Your Employees and Their Life Insurance Needs
Let’s imagine one of your employees needs help deciding how to figure out their family’s life insurance needs and options. Your Money Line has an expert team of Financial Guides to walk them through journeys just like these.
One of our Financial Guides, Stacy L., breaks down our team’s general approach to financial wellness solutions. We’ll start with a hypothetical employee. We can call him John.
John is part of a two-income household; They have a mortgage, car payments, two children under age five, and expectations that they will be funding their children’s undergraduate college education in the future. John has life insurance through his employer that he recently signed up for during the company’s open enrollment period. Neither John nor his partner has ever bought a private life insurance policy. Life has been busy with full-time schedules and activities, and they just haven’t gotten around to the conversation. They have always been good savers and figured they have the go-to cash needed if emergencies arise. John lives in the same area as his extended family, who they often see. Finding childcare and other family support has not been a problem. Things have gone well for John and his family; they have not experienced any financial shocks that would profoundly impact their finances. John has an investment account with a local financial firm; however, they have never discussed life insurance. It became evident to John that if he or his spouse died, their combined assets and life insurance from work would be both insufficient and depleted to cover their mortgage, other outstanding debt, and daily expenses. Furthermore, providing for the future financial needs of his surviving family members would be grossly impacted by the absence of John or his spouse. This absence of adequate insurance coverage puts John’s family at catastrophic risk of financial loss and overall family well-being.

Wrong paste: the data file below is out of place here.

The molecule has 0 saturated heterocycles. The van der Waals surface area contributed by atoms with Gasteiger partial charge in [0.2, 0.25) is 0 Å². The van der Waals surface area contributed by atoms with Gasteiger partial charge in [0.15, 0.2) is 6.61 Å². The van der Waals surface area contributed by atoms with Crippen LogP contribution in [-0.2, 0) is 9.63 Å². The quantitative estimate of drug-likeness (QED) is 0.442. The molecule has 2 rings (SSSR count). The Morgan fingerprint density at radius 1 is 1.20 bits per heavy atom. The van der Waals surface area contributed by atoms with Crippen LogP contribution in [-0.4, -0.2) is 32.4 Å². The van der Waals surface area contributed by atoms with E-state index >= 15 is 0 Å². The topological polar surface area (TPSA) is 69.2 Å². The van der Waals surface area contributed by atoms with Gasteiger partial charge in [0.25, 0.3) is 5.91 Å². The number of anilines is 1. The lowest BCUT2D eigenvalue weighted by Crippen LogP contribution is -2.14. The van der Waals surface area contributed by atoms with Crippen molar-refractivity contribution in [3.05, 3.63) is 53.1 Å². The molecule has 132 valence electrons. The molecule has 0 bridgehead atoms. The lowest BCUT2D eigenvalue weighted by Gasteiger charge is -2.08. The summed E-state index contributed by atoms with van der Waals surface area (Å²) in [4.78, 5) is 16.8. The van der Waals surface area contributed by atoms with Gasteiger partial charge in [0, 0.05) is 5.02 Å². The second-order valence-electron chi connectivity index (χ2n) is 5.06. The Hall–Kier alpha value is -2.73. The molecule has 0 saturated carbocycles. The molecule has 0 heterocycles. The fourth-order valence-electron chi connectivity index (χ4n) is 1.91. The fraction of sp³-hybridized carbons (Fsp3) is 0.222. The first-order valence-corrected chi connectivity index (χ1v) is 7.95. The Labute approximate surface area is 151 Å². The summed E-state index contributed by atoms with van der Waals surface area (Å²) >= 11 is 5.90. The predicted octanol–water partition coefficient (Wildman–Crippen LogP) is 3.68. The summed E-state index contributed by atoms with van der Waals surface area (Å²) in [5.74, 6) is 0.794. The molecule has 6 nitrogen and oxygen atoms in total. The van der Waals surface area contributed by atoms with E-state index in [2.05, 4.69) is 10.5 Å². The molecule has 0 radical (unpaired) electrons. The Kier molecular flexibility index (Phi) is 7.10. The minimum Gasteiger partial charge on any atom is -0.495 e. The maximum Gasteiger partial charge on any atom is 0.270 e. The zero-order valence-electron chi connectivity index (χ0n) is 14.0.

Catastrophic risk is not what John has in mind for his family.
What could John do differently to change his family’s future and legacy; get life insurance and enough of it!
Determining the life insurance needs of John and his family is less complicated than it can feel. Life insurance is a puzzle piece in our overall lives. One framework that John can consider to assess his life insurance needs includes determining his income replacement level, debts and expenses, current savings, and insurance.
This will be an individual determination for both John and his spouse. If John made $50,000 per year – how much of his income would his family need, and for how long? John’s children are under five, so if things went awry today, it would be at least fifteen years (not including the college years) his family would need his income. As a simple starting point, John could use his full gross pay of $50,000 annually and multiply this by fifteen to develop an income replacement need of $750,000. This calculation is just a baseline number that does not include pay increases and inflation over time. As mentioned, John’s spouse should make a separate calculation for their own insurance needs.
Step 1: $50,000 x 15 years = $750,000
Debts and Expenses
The loss of a loved one is a time of tremendous transition. Maintaining the stability of housing and other essentials can help in the healing process. John must account for the family’s current and future financial obligations: shelter/mortgage, home maintenance and repairs, everyday living expenses including childcare costs (even if relatives live close by), debts including credit cards and loans, hospital bills, funeral and burial costs, legal fees, and future education expenses. Lump-sum numbers for each category will help simplify this calculation. Let’s say John needed $400,000 in today’s dollars to cover these costs; he would add this to his life insurance needs calculation.